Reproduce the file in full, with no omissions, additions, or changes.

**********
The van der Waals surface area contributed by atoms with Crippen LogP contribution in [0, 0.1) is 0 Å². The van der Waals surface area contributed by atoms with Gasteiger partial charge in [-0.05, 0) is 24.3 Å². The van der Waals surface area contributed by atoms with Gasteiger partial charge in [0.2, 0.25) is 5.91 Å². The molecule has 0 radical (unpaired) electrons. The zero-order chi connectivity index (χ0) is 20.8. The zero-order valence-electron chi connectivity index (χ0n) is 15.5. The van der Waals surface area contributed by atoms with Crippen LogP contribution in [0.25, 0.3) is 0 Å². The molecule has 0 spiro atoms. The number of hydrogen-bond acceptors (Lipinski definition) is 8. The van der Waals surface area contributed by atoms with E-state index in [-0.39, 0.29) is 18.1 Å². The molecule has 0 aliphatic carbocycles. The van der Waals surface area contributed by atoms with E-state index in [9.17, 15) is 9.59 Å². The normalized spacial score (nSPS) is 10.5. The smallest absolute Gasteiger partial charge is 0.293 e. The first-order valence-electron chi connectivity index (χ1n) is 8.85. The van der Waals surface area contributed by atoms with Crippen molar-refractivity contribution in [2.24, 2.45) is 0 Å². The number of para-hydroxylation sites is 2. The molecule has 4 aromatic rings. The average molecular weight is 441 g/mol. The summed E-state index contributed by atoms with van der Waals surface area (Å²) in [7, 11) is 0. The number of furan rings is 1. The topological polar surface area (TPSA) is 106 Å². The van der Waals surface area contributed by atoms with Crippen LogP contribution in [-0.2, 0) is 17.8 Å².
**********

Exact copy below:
The van der Waals surface area contributed by atoms with Crippen LogP contribution in [0, 0.1) is 0 Å². The van der Waals surface area contributed by atoms with Gasteiger partial charge in [-0.05, 0) is 24.3 Å². The van der Waals surface area contributed by atoms with Gasteiger partial charge in [0.2, 0.25) is 5.91 Å². The molecule has 0 radical (unpaired) electrons. The zero-order chi connectivity index (χ0) is 20.8. The zero-order valence-electron chi connectivity index (χ0n) is 15.5. The van der Waals surface area contributed by atoms with Crippen LogP contribution in [0.25, 0.3) is 0 Å². The molecule has 0 spiro atoms. The number of hydrogen-bond acceptors (Lipinski definition) is 8. The van der Waals surface area contributed by atoms with E-state index in [-0.39, 0.29) is 18.1 Å². The molecule has 0 aliphatic carbocycles. The van der Waals surface area contributed by atoms with E-state index in [9.17, 15) is 9.59 Å². The normalized spacial score (nSPS) is 10.5. The smallest absolute Gasteiger partial charge is 0.293 e. The first-order valence-electron chi connectivity index (χ1n) is 8.85. The van der Waals surface area contributed by atoms with Crippen molar-refractivity contribution in [2.24, 2.45) is 0 Å². The number of para-hydroxylation sites is 2. The molecule has 4 aromatic rings. The average molecular weight is 441 g/mol. The summed E-state index contributed by atoms with van der Waals surface area (Å²) in [7, 11) is 0. The number of furan rings is 1. The topological polar surface area (TPSA) is 106 Å². The van der Waals surface area contributed by atoms with Crippen LogP contribution in [-0.2, 0) is 17.8 Å².